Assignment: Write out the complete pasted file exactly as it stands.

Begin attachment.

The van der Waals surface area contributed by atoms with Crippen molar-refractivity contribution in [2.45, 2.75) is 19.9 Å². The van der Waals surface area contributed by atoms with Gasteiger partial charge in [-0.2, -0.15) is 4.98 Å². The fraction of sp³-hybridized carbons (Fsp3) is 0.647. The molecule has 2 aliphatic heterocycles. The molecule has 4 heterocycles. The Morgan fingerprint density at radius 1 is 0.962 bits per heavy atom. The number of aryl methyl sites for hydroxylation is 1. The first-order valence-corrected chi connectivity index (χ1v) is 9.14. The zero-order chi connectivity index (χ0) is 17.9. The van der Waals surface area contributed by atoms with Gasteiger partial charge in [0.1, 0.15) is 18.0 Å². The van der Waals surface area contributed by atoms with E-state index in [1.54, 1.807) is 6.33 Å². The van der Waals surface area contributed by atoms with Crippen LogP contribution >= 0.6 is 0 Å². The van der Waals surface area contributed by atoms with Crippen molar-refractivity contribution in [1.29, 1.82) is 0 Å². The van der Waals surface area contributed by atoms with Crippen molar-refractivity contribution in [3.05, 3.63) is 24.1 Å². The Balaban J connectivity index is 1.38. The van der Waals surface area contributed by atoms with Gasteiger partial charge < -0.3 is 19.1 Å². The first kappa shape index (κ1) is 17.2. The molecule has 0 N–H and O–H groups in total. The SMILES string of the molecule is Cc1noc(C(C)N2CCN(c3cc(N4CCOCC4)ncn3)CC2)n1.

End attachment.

The van der Waals surface area contributed by atoms with Crippen molar-refractivity contribution in [2.45, 2.75) is 19.9 Å². The van der Waals surface area contributed by atoms with Gasteiger partial charge in [-0.2, -0.15) is 4.98 Å². The fraction of sp³-hybridized carbons (Fsp3) is 0.647. The molecule has 2 aliphatic heterocycles. The molecule has 4 heterocycles. The Morgan fingerprint density at radius 1 is 0.962 bits per heavy atom. The number of aryl methyl sites for hydroxylation is 1. The first-order valence-corrected chi connectivity index (χ1v) is 9.14. The zero-order chi connectivity index (χ0) is 17.9. The van der Waals surface area contributed by atoms with Gasteiger partial charge in [0.1, 0.15) is 18.0 Å². The van der Waals surface area contributed by atoms with E-state index in [1.54, 1.807) is 6.33 Å². The van der Waals surface area contributed by atoms with Crippen LogP contribution >= 0.6 is 0 Å². The van der Waals surface area contributed by atoms with Crippen molar-refractivity contribution in [1.29, 1.82) is 0 Å². The van der Waals surface area contributed by atoms with Crippen molar-refractivity contribution in [3.05, 3.63) is 24.1 Å². The Balaban J connectivity index is 1.38. The van der Waals surface area contributed by atoms with Gasteiger partial charge < -0.3 is 19.1 Å². The first kappa shape index (κ1) is 17.2. The molecule has 0 N–H and O–H groups in total. The SMILES string of the molecule is Cc1noc(C(C)N2CCN(c3cc(N4CCOCC4)ncn3)CC2)n1.